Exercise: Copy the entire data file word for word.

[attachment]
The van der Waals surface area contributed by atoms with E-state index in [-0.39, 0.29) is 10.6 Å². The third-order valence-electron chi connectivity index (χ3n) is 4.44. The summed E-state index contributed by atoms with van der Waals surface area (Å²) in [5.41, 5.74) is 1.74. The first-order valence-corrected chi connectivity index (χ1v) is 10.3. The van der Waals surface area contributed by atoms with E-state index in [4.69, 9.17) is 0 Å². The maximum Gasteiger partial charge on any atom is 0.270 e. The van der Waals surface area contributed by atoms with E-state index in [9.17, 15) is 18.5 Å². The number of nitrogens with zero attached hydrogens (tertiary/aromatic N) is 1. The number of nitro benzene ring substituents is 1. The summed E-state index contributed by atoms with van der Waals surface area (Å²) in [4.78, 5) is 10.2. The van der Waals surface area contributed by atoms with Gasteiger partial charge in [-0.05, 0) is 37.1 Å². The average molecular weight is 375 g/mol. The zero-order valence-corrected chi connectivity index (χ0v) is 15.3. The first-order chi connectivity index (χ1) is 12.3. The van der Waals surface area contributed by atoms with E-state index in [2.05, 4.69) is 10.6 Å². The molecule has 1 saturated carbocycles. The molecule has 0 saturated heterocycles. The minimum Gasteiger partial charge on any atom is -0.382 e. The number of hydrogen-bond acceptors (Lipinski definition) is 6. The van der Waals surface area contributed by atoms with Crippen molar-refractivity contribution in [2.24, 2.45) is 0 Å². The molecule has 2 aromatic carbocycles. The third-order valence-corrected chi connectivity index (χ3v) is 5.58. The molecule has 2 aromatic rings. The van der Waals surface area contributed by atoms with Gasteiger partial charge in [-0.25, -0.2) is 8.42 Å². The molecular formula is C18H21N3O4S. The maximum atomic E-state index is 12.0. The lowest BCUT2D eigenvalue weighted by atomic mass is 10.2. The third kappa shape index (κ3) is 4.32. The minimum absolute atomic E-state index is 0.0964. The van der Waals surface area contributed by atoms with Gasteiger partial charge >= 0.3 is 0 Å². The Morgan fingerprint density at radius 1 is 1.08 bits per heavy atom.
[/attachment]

The van der Waals surface area contributed by atoms with E-state index in [-0.39, 0.29) is 10.6 Å². The third-order valence-electron chi connectivity index (χ3n) is 4.44. The summed E-state index contributed by atoms with van der Waals surface area (Å²) in [5.41, 5.74) is 1.74. The first-order valence-corrected chi connectivity index (χ1v) is 10.3. The van der Waals surface area contributed by atoms with E-state index in [4.69, 9.17) is 0 Å². The maximum Gasteiger partial charge on any atom is 0.270 e. The van der Waals surface area contributed by atoms with E-state index in [9.17, 15) is 18.5 Å². The number of nitrogens with zero attached hydrogens (tertiary/aromatic N) is 1. The number of nitro benzene ring substituents is 1. The summed E-state index contributed by atoms with van der Waals surface area (Å²) in [4.78, 5) is 10.2. The van der Waals surface area contributed by atoms with Gasteiger partial charge in [-0.05, 0) is 37.1 Å². The average molecular weight is 375 g/mol. The zero-order valence-corrected chi connectivity index (χ0v) is 15.3. The first-order chi connectivity index (χ1) is 12.3. The van der Waals surface area contributed by atoms with E-state index in [2.05, 4.69) is 10.6 Å². The molecule has 1 saturated carbocycles. The molecule has 0 saturated heterocycles. The minimum Gasteiger partial charge on any atom is -0.382 e. The number of hydrogen-bond acceptors (Lipinski definition) is 6. The van der Waals surface area contributed by atoms with Crippen molar-refractivity contribution in [2.24, 2.45) is 0 Å². The molecule has 2 aromatic carbocycles. The third-order valence-corrected chi connectivity index (χ3v) is 5.58. The molecule has 2 aromatic rings. The van der Waals surface area contributed by atoms with Gasteiger partial charge in [-0.25, -0.2) is 8.42 Å². The molecular formula is C18H21N3O4S. The maximum atomic E-state index is 12.0. The lowest BCUT2D eigenvalue weighted by atomic mass is 10.2. The third kappa shape index (κ3) is 4.32. The minimum absolute atomic E-state index is 0.0964. The van der Waals surface area contributed by atoms with Gasteiger partial charge >= 0.3 is 0 Å². The Morgan fingerprint density at radius 1 is 1.08 bits per heavy atom.